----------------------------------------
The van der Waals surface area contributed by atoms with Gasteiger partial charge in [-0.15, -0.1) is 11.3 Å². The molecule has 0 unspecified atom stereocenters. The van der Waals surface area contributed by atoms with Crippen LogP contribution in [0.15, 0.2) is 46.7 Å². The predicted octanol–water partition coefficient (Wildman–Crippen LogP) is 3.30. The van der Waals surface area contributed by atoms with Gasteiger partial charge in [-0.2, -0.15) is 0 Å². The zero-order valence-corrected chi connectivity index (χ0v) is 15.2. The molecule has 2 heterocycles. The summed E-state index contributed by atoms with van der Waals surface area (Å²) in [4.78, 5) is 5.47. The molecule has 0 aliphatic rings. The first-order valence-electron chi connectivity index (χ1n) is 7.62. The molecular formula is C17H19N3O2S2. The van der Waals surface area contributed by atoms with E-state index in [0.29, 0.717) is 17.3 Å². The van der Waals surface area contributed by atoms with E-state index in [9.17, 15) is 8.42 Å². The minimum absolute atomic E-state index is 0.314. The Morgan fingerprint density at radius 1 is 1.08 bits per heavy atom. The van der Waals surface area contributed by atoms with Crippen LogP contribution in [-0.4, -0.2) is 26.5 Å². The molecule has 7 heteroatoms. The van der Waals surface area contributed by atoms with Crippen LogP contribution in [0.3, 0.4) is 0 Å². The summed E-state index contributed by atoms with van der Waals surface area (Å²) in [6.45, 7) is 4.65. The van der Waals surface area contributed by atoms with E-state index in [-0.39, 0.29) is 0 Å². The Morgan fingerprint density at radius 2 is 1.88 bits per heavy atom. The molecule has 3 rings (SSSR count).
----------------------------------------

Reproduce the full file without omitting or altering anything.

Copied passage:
The van der Waals surface area contributed by atoms with Gasteiger partial charge in [-0.15, -0.1) is 11.3 Å². The molecule has 0 unspecified atom stereocenters. The van der Waals surface area contributed by atoms with Crippen LogP contribution in [0.15, 0.2) is 46.7 Å². The predicted octanol–water partition coefficient (Wildman–Crippen LogP) is 3.30. The van der Waals surface area contributed by atoms with Gasteiger partial charge in [-0.2, -0.15) is 0 Å². The zero-order valence-corrected chi connectivity index (χ0v) is 15.2. The molecule has 2 heterocycles. The summed E-state index contributed by atoms with van der Waals surface area (Å²) in [4.78, 5) is 5.47. The molecule has 0 aliphatic rings. The first-order valence-electron chi connectivity index (χ1n) is 7.62. The molecular formula is C17H19N3O2S2. The van der Waals surface area contributed by atoms with E-state index in [0.29, 0.717) is 17.3 Å². The van der Waals surface area contributed by atoms with E-state index in [9.17, 15) is 8.42 Å². The minimum absolute atomic E-state index is 0.314. The Morgan fingerprint density at radius 1 is 1.08 bits per heavy atom. The van der Waals surface area contributed by atoms with Crippen LogP contribution in [-0.4, -0.2) is 26.5 Å². The molecule has 7 heteroatoms. The van der Waals surface area contributed by atoms with Crippen LogP contribution in [0.3, 0.4) is 0 Å². The summed E-state index contributed by atoms with van der Waals surface area (Å²) in [6.45, 7) is 4.65. The van der Waals surface area contributed by atoms with E-state index in [-0.39, 0.29) is 0 Å². The Morgan fingerprint density at radius 2 is 1.88 bits per heavy atom. The molecule has 3 rings (SSSR count).